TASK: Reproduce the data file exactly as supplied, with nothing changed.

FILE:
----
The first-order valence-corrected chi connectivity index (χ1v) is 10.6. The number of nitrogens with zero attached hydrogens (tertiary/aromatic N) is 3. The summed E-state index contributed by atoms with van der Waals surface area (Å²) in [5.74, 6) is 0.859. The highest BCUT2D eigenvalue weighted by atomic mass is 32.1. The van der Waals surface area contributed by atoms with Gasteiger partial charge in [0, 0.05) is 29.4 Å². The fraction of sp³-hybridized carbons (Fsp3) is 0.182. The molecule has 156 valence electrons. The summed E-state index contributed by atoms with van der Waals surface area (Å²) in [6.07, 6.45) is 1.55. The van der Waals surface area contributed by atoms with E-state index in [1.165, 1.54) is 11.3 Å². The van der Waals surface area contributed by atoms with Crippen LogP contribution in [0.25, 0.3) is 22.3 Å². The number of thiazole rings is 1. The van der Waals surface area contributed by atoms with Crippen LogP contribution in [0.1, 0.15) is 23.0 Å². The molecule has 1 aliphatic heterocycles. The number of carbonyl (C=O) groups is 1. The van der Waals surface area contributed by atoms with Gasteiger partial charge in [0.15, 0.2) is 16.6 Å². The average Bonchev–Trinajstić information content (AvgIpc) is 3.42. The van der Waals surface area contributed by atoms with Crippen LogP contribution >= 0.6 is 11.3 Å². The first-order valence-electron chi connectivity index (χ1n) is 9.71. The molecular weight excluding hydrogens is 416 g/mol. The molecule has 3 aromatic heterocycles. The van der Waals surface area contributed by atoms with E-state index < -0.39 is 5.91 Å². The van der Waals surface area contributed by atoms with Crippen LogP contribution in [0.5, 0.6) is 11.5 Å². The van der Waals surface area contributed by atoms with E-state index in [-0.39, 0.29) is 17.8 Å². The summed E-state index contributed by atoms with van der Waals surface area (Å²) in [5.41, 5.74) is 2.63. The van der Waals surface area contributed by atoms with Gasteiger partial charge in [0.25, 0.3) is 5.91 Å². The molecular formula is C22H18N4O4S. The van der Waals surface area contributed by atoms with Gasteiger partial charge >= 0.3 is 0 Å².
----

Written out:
The first-order valence-corrected chi connectivity index (χ1v) is 10.6. The number of nitrogens with zero attached hydrogens (tertiary/aromatic N) is 3. The summed E-state index contributed by atoms with van der Waals surface area (Å²) in [5.74, 6) is 0.859. The highest BCUT2D eigenvalue weighted by atomic mass is 32.1. The van der Waals surface area contributed by atoms with Gasteiger partial charge in [0, 0.05) is 29.4 Å². The fraction of sp³-hybridized carbons (Fsp3) is 0.182. The molecule has 156 valence electrons. The summed E-state index contributed by atoms with van der Waals surface area (Å²) in [6.07, 6.45) is 1.55. The van der Waals surface area contributed by atoms with E-state index in [1.165, 1.54) is 11.3 Å². The van der Waals surface area contributed by atoms with Crippen LogP contribution in [0.25, 0.3) is 22.3 Å². The number of thiazole rings is 1. The van der Waals surface area contributed by atoms with Crippen LogP contribution in [0.1, 0.15) is 23.0 Å². The molecule has 1 aliphatic heterocycles. The number of carbonyl (C=O) groups is 1. The van der Waals surface area contributed by atoms with Gasteiger partial charge in [0.15, 0.2) is 16.6 Å². The average Bonchev–Trinajstić information content (AvgIpc) is 3.42. The van der Waals surface area contributed by atoms with Crippen LogP contribution >= 0.6 is 11.3 Å². The first-order valence-electron chi connectivity index (χ1n) is 9.71. The molecular weight excluding hydrogens is 416 g/mol. The molecule has 3 aromatic heterocycles. The van der Waals surface area contributed by atoms with E-state index < -0.39 is 5.91 Å². The van der Waals surface area contributed by atoms with Crippen LogP contribution in [0.5, 0.6) is 11.5 Å². The van der Waals surface area contributed by atoms with E-state index in [-0.39, 0.29) is 17.8 Å². The summed E-state index contributed by atoms with van der Waals surface area (Å²) in [5.41, 5.74) is 2.63. The van der Waals surface area contributed by atoms with Gasteiger partial charge in [0.25, 0.3) is 5.91 Å². The molecular formula is C22H18N4O4S. The van der Waals surface area contributed by atoms with Gasteiger partial charge >= 0.3 is 0 Å².